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The Australian Indigenous ClinicalInfoNet (ClinicalInfoNet) - A web resource for chronic disease prevention and management

Australian Indigenous ClinicalInfoNet The Australian Indigenous ClinicalInfoNet (www.clinicalinfonet.net.au) presents, in a single resource, existing tools, guides and online information that promote best practice in the prevention, identification and management of chronic disease in Indigenous Australians.

Aboriginal and Torres Strait Islander people experience a burden of disease two-and-a-half times that of other Australians. An Indigenous man has a life expectancy about 11.5 years less than that of a non-Indigenous man and an Indigenous woman has a life expectancy almost 10 years less than that of a non-Indigenous woman1; 70% of the gap in life expectancy is due to avoidable and treatable chronic diseases2. The gap can be reduced by the prevention, early identification and improved management of these diseases.

Indigenous access to adequate, preventive and comprehensive primary health care is essential to reduce excess deaths and to close the gap in life expectancy. The Australian Government, as part of its contribution to the Council of Australian Governments' (COAG) Closing the Gap in Indigenous Health Outcomes agreement, has committed to close the gap in life expectancy within a generation. One of the strategies to help achieve this outcome is to address the key barriers for Indigenous people accessing health care through mainstream services, while also building capacity within Indigenous-specific health services.

Chronic disease management in the primary health care workplace requires access to a range of materials, such as patient education, management tools, guidelines and references. Extensive clinical resources are already available online, but key barriers to use in practice include a lack of awareness by health professionals and easy access to these resources. A web resource that brings together all these resources in one place would assist doctors, nurses and Aboriginal health workers in their decision-making processes and inform options relating to chronic disease management for Indigenous people. It would enable doctors, nurses and Aboriginal health workers to access relevant, evidence-based, current and culturally appropriate information.

This web resource is the Australian Indigenous ClinicalInfoNet (ClinicalInfoNet) (www.clinicalinfonet.net.au). It covers the key chronic diseases contributing to the burden of disease in Indigenous people:

  • cardiovascular disease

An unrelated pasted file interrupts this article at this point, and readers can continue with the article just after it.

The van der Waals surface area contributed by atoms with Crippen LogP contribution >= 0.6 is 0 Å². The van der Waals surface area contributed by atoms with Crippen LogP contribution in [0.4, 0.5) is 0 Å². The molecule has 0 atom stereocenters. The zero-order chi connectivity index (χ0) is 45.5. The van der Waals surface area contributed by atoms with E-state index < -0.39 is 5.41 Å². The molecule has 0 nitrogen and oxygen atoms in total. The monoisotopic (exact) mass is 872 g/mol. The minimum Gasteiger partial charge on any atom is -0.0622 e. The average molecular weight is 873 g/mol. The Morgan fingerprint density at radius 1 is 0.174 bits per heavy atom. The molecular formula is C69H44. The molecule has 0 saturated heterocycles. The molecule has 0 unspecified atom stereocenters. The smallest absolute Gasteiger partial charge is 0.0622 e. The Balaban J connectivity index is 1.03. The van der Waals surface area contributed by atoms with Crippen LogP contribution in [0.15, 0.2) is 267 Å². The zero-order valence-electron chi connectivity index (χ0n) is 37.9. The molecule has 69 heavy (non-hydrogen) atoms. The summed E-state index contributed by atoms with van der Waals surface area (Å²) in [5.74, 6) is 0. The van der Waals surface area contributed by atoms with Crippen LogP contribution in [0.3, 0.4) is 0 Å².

• diabetes
  • chronic respiratory disease
  • kidney disease
  • cancer.
The web resource provides access to:
  • patient education materials
  • clinical guidelines and reference materials
  • clinical tools
  • systems and services information
These resources cover the areas of:
  • prevention
  • diagnosis
  • treatment
  • drug therapy.

The integration of the web resource into patient management systems via the PrimaryCare Sidebar®, provides access in 'real time', enabling immediate returns during the patient consultation.

The web resource has been developed by a consortium of experts and the work guided by a Technical Reference Group (TRG). The TRG brings together a broad range of experts in Indigenous health, chronic disease management, primary health care, evidence based management, and public health. Publications appearing on the ClinicalInfoNet undergo a rigorous selection and approval process guided by the TRG.

The ClinicalInfoNet is developed and managed by the Australian Indigenous HealthInfoNet (AIH), which is well regarded for delivering a high standard of quality, evidence-based material to inform practice and policy through its own website (www.healthinfonet.ecu.edu.au).

Endnotes

  1. Australian Bureau of Statistics (2009). Experimental life tables for Aboriginal and Torres Strait Islander Australians: 2005-2007. (ABS Catalogue no. 3302.0.55.003) Canberra: Australian Bureau of Statistics
  2. Vos T, Barker B, Stanley L, Lopez AD (2007). The burden of disease and injury in Aboriginal and Torres Strait Islander peoples 2003. Brisbane: School of Population Health, University of Queensland.
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Last updated: 2 September 2014
 
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